It plays like a generic third person shooter, with very little to define it in the gameplay department. Walker has the ability to shoot, sprint, use cover, and melee. There is no evade ‘dive-roll’ mechanic and no weapon cutsomization making control of Walker feel a tad diluted.
There are light tactical elements where you can use your squad when enemy numbers become unwieldy, such as marking priority targets or stunning groups of enemies with a flashbang but these feel more like rudimentary tactical elements, rather than fully realised gameplay devices. Otherwise, the game is essentially a linear progression through environments bookended often by open areas and large waves of enemies.
Certain areas contain sandy stopbanks of glass that explode when shot out, sending an avalanche of sand hammering down on enemies standing nearby. This is a novel, contextual reimagining of conveniently placed ‘explosive red barrels’ but is used sparingly enough to never become mundane.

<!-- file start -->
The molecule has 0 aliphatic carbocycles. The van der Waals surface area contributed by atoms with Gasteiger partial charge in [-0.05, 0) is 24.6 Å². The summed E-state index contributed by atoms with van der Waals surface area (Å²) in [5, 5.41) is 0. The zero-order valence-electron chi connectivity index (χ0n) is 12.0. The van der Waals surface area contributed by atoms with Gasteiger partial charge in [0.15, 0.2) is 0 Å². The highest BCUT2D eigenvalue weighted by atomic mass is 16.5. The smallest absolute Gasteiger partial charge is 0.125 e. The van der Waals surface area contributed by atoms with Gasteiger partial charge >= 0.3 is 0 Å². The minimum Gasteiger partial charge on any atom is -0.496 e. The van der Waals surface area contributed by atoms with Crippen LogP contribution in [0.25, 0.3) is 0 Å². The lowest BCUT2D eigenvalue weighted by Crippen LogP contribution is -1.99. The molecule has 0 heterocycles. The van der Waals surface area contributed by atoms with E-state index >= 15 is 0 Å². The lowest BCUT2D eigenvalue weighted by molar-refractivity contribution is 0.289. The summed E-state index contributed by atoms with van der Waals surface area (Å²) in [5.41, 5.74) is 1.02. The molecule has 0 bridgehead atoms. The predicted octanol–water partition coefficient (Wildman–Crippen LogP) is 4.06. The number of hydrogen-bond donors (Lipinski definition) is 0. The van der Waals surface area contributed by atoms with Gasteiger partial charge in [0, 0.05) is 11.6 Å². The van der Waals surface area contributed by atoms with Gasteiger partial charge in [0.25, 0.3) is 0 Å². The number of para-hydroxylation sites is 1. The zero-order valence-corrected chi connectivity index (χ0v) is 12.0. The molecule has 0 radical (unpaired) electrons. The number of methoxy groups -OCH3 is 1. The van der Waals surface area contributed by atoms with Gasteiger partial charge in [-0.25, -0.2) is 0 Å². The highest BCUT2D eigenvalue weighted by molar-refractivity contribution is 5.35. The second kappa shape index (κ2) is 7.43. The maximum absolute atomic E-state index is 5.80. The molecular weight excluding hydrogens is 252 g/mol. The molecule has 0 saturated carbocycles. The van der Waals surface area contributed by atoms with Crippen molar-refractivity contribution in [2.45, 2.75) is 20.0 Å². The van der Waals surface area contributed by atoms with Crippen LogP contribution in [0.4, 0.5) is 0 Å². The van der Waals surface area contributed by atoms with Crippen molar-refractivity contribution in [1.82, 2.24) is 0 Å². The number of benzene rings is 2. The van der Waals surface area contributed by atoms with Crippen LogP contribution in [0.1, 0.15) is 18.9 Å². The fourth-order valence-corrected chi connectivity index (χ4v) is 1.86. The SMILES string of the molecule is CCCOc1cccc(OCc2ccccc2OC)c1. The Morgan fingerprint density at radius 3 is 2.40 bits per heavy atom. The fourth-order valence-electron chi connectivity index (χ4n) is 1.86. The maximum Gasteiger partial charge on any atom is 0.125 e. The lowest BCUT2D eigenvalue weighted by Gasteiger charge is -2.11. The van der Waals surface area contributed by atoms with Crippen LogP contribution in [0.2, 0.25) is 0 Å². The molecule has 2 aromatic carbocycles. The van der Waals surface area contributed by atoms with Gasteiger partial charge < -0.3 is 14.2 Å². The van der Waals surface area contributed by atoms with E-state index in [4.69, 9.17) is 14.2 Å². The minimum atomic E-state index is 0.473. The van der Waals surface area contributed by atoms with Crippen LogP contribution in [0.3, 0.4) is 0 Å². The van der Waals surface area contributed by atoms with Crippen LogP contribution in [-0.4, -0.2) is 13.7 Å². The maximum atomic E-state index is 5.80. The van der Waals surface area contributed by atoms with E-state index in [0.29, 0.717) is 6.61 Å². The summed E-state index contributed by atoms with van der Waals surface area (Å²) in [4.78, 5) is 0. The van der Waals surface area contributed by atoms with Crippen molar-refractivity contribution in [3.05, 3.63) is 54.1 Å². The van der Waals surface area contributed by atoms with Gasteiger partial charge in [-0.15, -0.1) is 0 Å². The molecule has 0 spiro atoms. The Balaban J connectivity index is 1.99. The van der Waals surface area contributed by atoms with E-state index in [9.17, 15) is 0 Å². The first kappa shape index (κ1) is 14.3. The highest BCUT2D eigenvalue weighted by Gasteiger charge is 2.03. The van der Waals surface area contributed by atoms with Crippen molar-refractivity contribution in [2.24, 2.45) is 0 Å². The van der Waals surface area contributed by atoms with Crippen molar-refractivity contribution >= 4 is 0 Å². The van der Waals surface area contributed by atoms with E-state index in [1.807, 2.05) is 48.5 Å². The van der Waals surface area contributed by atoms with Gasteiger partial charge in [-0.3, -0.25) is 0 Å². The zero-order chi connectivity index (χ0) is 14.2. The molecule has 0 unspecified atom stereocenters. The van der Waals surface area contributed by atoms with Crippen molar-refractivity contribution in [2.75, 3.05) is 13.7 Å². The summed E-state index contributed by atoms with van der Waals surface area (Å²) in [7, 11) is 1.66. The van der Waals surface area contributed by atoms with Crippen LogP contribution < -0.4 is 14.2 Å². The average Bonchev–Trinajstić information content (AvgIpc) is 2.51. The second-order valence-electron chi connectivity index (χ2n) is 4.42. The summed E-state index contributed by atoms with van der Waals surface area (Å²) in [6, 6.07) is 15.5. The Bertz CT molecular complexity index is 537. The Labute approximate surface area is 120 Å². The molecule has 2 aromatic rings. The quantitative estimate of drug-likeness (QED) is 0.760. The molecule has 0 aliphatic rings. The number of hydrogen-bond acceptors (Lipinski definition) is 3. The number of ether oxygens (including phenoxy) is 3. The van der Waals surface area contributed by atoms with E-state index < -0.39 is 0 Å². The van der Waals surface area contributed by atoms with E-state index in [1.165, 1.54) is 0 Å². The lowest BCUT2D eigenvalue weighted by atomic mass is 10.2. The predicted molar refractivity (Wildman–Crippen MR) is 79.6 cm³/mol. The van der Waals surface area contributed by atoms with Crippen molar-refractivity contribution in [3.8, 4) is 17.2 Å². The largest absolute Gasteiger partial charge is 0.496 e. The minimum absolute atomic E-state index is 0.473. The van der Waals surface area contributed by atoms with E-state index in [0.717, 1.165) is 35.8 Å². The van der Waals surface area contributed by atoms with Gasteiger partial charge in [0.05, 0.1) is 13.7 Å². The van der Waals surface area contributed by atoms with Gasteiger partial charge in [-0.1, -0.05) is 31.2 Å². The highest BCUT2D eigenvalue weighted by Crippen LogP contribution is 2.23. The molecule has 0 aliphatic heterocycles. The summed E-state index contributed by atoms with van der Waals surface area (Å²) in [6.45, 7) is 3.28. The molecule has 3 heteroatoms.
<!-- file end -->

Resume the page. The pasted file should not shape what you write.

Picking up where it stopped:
For the obssessive collector and achievement junkie, the game is littered with hidden collectible intel. Intel can come in the form of recorded radio transmissions or thought provoking objects. In any case, the intel helps flesh out peripheral elements of the story or heighten the often somber atmosphere.
And somber it is. Yager has done a remarkable job at making the constant ‘by the numbers’ slaying of foes actually have impact. Attitudes evolve throughout the game, and even the loading screen game tips messages begin to take cynical jabs at the player such as “Feel like a hero yet?” and “You’re still a good person”.
On that topic, loading screens you will experience often due to the punishing difficulty of the game in places. Unfortunately the difficulty arises due to some clunky controls, some unfair design choices and large checkpoint gaps. Even on standard difficulty, it can only take a couple of precision shots from a single enemy to ruin Walkers day, and when the game provides little discretion as to where it spawns them things can get very frantic.